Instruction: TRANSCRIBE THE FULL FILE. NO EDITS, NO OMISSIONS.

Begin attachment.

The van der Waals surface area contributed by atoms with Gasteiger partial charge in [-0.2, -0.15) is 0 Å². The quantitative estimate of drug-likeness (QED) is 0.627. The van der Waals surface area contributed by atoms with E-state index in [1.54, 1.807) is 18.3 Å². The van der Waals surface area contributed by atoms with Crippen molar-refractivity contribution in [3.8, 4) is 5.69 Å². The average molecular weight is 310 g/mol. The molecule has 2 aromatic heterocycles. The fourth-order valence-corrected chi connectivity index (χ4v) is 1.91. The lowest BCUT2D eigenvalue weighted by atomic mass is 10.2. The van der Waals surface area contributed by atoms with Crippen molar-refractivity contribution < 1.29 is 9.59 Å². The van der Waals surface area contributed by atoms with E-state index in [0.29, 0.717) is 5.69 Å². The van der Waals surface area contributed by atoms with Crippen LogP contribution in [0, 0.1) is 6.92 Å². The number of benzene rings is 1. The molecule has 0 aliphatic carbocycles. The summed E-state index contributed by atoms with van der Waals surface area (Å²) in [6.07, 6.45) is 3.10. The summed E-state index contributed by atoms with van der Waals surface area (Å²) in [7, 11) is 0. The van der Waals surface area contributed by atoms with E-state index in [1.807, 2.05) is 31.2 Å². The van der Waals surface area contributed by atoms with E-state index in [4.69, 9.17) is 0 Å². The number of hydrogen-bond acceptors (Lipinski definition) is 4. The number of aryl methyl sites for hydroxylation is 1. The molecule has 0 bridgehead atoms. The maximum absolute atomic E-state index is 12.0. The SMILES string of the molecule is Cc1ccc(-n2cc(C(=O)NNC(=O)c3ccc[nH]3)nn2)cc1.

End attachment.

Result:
The van der Waals surface area contributed by atoms with Gasteiger partial charge in [-0.2, -0.15) is 0 Å². The quantitative estimate of drug-likeness (QED) is 0.627. The van der Waals surface area contributed by atoms with E-state index in [1.54, 1.807) is 18.3 Å². The van der Waals surface area contributed by atoms with Crippen molar-refractivity contribution in [3.8, 4) is 5.69 Å². The average molecular weight is 310 g/mol. The molecule has 2 aromatic heterocycles. The fourth-order valence-corrected chi connectivity index (χ4v) is 1.91. The lowest BCUT2D eigenvalue weighted by atomic mass is 10.2. The van der Waals surface area contributed by atoms with Crippen molar-refractivity contribution < 1.29 is 9.59 Å². The van der Waals surface area contributed by atoms with E-state index in [0.29, 0.717) is 5.69 Å². The van der Waals surface area contributed by atoms with Crippen LogP contribution in [0, 0.1) is 6.92 Å². The number of benzene rings is 1. The molecule has 0 aliphatic carbocycles. The summed E-state index contributed by atoms with van der Waals surface area (Å²) in [6.07, 6.45) is 3.10. The summed E-state index contributed by atoms with van der Waals surface area (Å²) in [7, 11) is 0. The van der Waals surface area contributed by atoms with E-state index in [1.807, 2.05) is 31.2 Å². The van der Waals surface area contributed by atoms with E-state index in [4.69, 9.17) is 0 Å². The number of hydrogen-bond acceptors (Lipinski definition) is 4. The number of aryl methyl sites for hydroxylation is 1. The molecule has 0 bridgehead atoms. The maximum absolute atomic E-state index is 12.0. The SMILES string of the molecule is Cc1ccc(-n2cc(C(=O)NNC(=O)c3ccc[nH]3)nn2)cc1.